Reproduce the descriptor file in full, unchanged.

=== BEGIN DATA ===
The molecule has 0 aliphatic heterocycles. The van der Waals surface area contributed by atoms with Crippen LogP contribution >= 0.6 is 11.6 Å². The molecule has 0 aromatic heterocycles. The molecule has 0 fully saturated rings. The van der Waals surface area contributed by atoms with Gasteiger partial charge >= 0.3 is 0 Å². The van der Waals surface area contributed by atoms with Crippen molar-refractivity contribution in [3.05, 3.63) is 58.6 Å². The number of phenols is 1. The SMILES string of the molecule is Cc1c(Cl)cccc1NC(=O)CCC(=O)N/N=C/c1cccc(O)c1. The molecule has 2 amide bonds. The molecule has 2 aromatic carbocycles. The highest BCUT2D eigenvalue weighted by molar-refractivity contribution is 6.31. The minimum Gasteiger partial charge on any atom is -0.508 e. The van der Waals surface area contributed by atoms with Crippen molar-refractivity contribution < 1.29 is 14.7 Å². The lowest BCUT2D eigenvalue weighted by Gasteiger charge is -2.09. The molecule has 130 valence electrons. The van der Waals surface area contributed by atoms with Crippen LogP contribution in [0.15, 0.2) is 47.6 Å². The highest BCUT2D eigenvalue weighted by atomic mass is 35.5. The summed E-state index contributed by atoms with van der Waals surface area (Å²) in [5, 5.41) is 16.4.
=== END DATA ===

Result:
The molecule has 0 aliphatic heterocycles. The van der Waals surface area contributed by atoms with Crippen LogP contribution >= 0.6 is 11.6 Å². The molecule has 0 aromatic heterocycles. The molecule has 0 fully saturated rings. The van der Waals surface area contributed by atoms with Gasteiger partial charge >= 0.3 is 0 Å². The van der Waals surface area contributed by atoms with Crippen molar-refractivity contribution in [3.05, 3.63) is 58.6 Å². The number of phenols is 1. The SMILES string of the molecule is Cc1c(Cl)cccc1NC(=O)CCC(=O)N/N=C/c1cccc(O)c1. The molecule has 2 amide bonds. The molecule has 2 aromatic carbocycles. The highest BCUT2D eigenvalue weighted by molar-refractivity contribution is 6.31. The minimum Gasteiger partial charge on any atom is -0.508 e. The van der Waals surface area contributed by atoms with Crippen molar-refractivity contribution < 1.29 is 14.7 Å². The lowest BCUT2D eigenvalue weighted by Gasteiger charge is -2.09. The molecule has 130 valence electrons. The van der Waals surface area contributed by atoms with Crippen LogP contribution in [0.15, 0.2) is 47.6 Å². The highest BCUT2D eigenvalue weighted by atomic mass is 35.5. The summed E-state index contributed by atoms with van der Waals surface area (Å²) in [5, 5.41) is 16.4.